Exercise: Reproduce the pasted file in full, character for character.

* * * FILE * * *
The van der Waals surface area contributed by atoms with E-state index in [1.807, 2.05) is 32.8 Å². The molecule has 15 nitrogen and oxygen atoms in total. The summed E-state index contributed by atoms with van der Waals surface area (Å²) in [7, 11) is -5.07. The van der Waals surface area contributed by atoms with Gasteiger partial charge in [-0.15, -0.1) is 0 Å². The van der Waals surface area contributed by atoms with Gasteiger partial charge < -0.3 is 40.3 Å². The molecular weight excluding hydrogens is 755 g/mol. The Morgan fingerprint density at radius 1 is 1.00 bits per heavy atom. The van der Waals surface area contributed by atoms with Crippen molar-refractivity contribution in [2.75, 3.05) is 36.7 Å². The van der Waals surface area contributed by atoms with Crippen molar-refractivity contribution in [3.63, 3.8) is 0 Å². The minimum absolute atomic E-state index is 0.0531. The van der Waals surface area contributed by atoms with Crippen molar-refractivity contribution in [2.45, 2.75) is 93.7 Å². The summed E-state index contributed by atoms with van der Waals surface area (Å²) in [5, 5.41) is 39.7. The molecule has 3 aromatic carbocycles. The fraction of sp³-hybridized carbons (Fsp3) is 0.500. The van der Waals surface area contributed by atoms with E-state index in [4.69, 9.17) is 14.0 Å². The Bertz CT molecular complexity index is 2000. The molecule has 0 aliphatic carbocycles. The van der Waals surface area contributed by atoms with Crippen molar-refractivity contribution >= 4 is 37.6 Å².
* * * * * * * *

The van der Waals surface area contributed by atoms with E-state index in [1.807, 2.05) is 32.8 Å². The molecule has 15 nitrogen and oxygen atoms in total. The summed E-state index contributed by atoms with van der Waals surface area (Å²) in [7, 11) is -5.07. The van der Waals surface area contributed by atoms with Gasteiger partial charge in [-0.15, -0.1) is 0 Å². The van der Waals surface area contributed by atoms with Gasteiger partial charge < -0.3 is 40.3 Å². The molecular weight excluding hydrogens is 755 g/mol. The Morgan fingerprint density at radius 1 is 1.00 bits per heavy atom. The van der Waals surface area contributed by atoms with Crippen molar-refractivity contribution in [2.75, 3.05) is 36.7 Å². The van der Waals surface area contributed by atoms with Crippen molar-refractivity contribution in [3.63, 3.8) is 0 Å². The minimum absolute atomic E-state index is 0.0531. The van der Waals surface area contributed by atoms with Crippen molar-refractivity contribution in [2.45, 2.75) is 93.7 Å². The summed E-state index contributed by atoms with van der Waals surface area (Å²) in [5, 5.41) is 39.7. The molecule has 3 aromatic carbocycles. The fraction of sp³-hybridized carbons (Fsp3) is 0.500. The van der Waals surface area contributed by atoms with E-state index in [4.69, 9.17) is 14.0 Å². The Bertz CT molecular complexity index is 2000. The molecule has 0 aliphatic carbocycles. The van der Waals surface area contributed by atoms with Crippen molar-refractivity contribution >= 4 is 37.6 Å².